From: Michael Tautschnig <email@example.com>
Subject: Re: Debian-AI
Date: Wed, 2 Jan 2008 09:38:34 +0100
> > I am requesting comment on this approach, review of my project, and
> > looking for guidance. Though I have tried for 7 years, I have not
> > been able to make the breakthrough into the community (most likely
> > owing to a lack of social skills). I tried to discuss this project on
> > the Debian channels, where they suggested I post to the Debian-devel
> > mailing list.
> > Would there be any interest in a Debian-AI sub-project?
> Hmmm, I kind of fail to see the exact point: Are you really proposing a
> sub-project related to AI software (like Debian-Med is for medical tools), or
> are you rather proposing an AI approach to selecting and packaging any software?
> Judging from the beginning of your post I was tempted to think of the latter,
> but suggesting an AI sub-project seems something pretty different from that.
> Further, your repository mainly contains AI-related tools, but also some
> unrelated software.
> Could you/somebody else clarify this a little?
No I'm not really proposing a sub-project related to AI, I should have
titled the subject "the FRDCSA project", not "Debian-AI" to avoid
One would not start a sub-project without lots of interest. Andreas
Tille points out that joining the Custom Debian Distribution effort
might make more sense than a sub-project.
As far as proposing an "AI approach to selecting and packaging any
software", yes I am proposing that.
I propose to work with people on tools that:
Create a Comprehensive Software Ontology (CSO) in Semantic Web's OWL
format of existing software, including license information, project
capabilities, all sorts of information about the projects, and make
tools that use this information. A large number of projects can be
queued from the FLOSSMole data.
Create a webspider that can automatically index metasites like the
ones Isabel Drost called to attention
http://mloss.org/software/), (detecting duplicates using alias
detection and the same software they use to differentiate people), and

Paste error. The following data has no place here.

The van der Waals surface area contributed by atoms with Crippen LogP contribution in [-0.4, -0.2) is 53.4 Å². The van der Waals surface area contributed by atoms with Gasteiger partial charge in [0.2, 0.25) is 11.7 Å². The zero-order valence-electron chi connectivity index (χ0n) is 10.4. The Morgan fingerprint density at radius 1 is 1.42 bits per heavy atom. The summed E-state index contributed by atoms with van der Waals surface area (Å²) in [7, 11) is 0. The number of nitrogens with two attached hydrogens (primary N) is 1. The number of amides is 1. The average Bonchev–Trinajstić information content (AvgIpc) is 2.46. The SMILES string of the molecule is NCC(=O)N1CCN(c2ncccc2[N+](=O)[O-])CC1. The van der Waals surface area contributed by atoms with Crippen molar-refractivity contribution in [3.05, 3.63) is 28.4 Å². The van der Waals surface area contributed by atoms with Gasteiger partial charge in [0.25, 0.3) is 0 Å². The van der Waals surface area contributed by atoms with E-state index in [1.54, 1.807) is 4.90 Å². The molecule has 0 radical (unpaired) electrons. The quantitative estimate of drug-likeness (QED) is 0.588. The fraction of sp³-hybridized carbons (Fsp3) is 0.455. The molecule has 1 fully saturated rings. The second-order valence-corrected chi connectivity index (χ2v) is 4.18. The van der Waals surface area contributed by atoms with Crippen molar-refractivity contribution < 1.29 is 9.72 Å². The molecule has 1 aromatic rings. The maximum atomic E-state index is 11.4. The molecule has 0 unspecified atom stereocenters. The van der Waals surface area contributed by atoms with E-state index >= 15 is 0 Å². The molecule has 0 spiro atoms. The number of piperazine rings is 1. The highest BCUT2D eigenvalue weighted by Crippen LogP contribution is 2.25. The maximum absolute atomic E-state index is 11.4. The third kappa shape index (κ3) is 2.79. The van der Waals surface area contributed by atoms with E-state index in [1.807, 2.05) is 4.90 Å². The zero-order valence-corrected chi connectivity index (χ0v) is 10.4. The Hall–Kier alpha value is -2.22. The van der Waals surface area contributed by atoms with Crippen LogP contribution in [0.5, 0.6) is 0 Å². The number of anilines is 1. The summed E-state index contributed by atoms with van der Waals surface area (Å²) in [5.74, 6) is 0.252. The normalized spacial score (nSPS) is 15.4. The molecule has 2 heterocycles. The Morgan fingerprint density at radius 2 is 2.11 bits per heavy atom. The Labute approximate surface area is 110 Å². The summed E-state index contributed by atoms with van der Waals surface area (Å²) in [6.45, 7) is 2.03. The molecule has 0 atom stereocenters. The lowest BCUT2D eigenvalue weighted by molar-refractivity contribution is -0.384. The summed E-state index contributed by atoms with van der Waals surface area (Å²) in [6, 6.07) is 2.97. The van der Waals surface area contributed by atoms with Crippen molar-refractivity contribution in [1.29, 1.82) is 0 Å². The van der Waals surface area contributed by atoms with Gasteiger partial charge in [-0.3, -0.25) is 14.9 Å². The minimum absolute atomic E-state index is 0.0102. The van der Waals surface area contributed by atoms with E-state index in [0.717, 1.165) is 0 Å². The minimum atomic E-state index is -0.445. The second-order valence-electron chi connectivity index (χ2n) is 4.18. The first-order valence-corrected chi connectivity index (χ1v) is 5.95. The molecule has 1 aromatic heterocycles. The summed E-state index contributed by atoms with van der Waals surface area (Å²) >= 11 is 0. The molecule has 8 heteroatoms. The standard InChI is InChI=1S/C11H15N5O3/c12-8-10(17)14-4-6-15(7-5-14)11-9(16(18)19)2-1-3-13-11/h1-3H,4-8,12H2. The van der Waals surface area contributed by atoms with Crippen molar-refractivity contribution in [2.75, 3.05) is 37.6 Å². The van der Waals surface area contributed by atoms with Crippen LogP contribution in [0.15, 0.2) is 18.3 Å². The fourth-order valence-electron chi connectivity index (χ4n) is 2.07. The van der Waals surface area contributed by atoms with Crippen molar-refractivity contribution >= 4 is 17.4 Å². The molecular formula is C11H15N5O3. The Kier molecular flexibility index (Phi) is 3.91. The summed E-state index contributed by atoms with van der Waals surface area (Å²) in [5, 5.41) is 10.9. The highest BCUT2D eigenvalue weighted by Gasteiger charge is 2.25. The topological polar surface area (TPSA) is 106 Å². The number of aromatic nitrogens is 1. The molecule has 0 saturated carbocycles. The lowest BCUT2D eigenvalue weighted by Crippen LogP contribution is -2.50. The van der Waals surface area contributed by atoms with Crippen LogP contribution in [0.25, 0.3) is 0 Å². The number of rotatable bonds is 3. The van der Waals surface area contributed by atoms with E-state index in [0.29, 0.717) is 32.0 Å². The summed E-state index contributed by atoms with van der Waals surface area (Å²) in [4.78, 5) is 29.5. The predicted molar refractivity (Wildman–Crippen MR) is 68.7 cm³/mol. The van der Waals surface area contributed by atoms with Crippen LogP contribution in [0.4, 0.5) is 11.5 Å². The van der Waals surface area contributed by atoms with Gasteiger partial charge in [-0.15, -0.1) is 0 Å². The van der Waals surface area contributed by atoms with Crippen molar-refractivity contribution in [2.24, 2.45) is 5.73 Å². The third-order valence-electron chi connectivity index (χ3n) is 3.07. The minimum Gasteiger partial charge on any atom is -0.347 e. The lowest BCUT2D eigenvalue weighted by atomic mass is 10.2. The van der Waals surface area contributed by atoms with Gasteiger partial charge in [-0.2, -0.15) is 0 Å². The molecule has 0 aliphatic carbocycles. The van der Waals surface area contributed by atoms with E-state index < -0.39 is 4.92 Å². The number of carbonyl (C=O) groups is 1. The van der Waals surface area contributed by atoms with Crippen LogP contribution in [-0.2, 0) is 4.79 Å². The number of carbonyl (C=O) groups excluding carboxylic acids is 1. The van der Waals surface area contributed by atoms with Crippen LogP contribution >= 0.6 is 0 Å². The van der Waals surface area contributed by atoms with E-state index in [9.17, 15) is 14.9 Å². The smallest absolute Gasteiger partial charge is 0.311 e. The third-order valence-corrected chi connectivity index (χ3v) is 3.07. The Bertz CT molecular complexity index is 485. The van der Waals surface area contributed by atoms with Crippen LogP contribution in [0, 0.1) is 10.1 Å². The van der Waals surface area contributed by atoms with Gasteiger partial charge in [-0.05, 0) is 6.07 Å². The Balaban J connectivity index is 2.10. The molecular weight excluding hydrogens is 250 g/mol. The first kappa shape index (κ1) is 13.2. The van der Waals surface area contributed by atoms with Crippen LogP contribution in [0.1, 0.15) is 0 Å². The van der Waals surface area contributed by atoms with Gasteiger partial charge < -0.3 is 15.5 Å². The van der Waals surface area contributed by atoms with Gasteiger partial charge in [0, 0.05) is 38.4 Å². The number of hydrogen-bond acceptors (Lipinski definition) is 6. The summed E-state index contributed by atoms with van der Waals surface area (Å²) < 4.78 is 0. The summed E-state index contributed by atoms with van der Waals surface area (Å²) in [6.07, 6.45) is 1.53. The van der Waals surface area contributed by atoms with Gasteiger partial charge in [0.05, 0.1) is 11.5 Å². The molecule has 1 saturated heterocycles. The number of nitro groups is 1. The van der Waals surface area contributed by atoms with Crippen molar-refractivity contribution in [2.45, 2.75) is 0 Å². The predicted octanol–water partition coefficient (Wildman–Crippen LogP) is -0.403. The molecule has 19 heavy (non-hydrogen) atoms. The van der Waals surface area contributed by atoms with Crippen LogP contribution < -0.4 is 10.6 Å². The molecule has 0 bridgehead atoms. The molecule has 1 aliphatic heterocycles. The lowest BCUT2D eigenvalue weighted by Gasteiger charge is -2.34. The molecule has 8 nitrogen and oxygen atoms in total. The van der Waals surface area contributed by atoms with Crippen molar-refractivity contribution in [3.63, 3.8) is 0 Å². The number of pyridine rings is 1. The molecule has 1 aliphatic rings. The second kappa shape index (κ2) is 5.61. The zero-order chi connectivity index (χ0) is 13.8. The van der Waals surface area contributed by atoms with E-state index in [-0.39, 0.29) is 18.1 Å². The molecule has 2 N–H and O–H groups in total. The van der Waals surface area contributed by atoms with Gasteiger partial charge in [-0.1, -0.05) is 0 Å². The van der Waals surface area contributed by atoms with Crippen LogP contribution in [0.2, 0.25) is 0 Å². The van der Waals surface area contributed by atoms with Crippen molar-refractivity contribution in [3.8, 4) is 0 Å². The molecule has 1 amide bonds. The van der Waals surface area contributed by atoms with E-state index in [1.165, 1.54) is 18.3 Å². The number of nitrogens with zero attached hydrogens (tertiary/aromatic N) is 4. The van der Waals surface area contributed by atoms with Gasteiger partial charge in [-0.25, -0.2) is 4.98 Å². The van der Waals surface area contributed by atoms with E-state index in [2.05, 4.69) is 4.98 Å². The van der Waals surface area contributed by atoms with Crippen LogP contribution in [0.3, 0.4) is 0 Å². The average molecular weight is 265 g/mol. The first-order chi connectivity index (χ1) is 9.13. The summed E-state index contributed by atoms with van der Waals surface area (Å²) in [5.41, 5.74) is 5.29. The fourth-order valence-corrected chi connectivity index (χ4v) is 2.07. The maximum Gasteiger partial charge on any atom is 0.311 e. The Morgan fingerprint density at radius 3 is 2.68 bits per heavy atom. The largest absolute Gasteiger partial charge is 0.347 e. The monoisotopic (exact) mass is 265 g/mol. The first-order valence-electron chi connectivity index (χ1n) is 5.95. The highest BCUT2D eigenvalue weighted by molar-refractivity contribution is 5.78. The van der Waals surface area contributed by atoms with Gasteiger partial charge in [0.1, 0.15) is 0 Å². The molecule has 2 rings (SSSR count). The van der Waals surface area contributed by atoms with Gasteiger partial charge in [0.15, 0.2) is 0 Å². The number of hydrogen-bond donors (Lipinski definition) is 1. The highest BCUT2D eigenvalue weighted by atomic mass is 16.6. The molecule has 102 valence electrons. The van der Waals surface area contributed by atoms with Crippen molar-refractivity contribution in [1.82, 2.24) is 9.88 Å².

begin adding those repositories to the CSO.
Develop additional tools that enhance the coverage of automated,
scripted and data-driven methods of transforming from upstream sources
to source packages (a.k.a. packaging the software).
The CSO must manage software licensing information and determine which
software is appropriately licensed for packaging into different
archives, whether it is free, non-free or simply a package that
generates an installer. For software which is not licensed compliant
to DFSG, systematically petition the authors to rerelease the software
under a compatible license.
Create a separate package archive for rough quality automated packages
that users may use at their own risk, as well as begin manually
tweaking these packages for inclusion to the main Debian repository.
Regarding the difference between AI-related tools and unrelated
software, IMHO any software or dataset may be considered as a
component to a weak-AI because of the correspondance between
proof-systems and programs (Curry Howard Isomorphism). While this may
be an erroneous viewpoint, the main point is that we should package
software relevant to increasing the capabilities of the system. Right
now one great provider of improved capabilities are the unused AI
systems, but there are many other sources as well.
I hope this has gone some way towards clarifying exactly what I
propose. Thank you for taking the time to consider my proposal.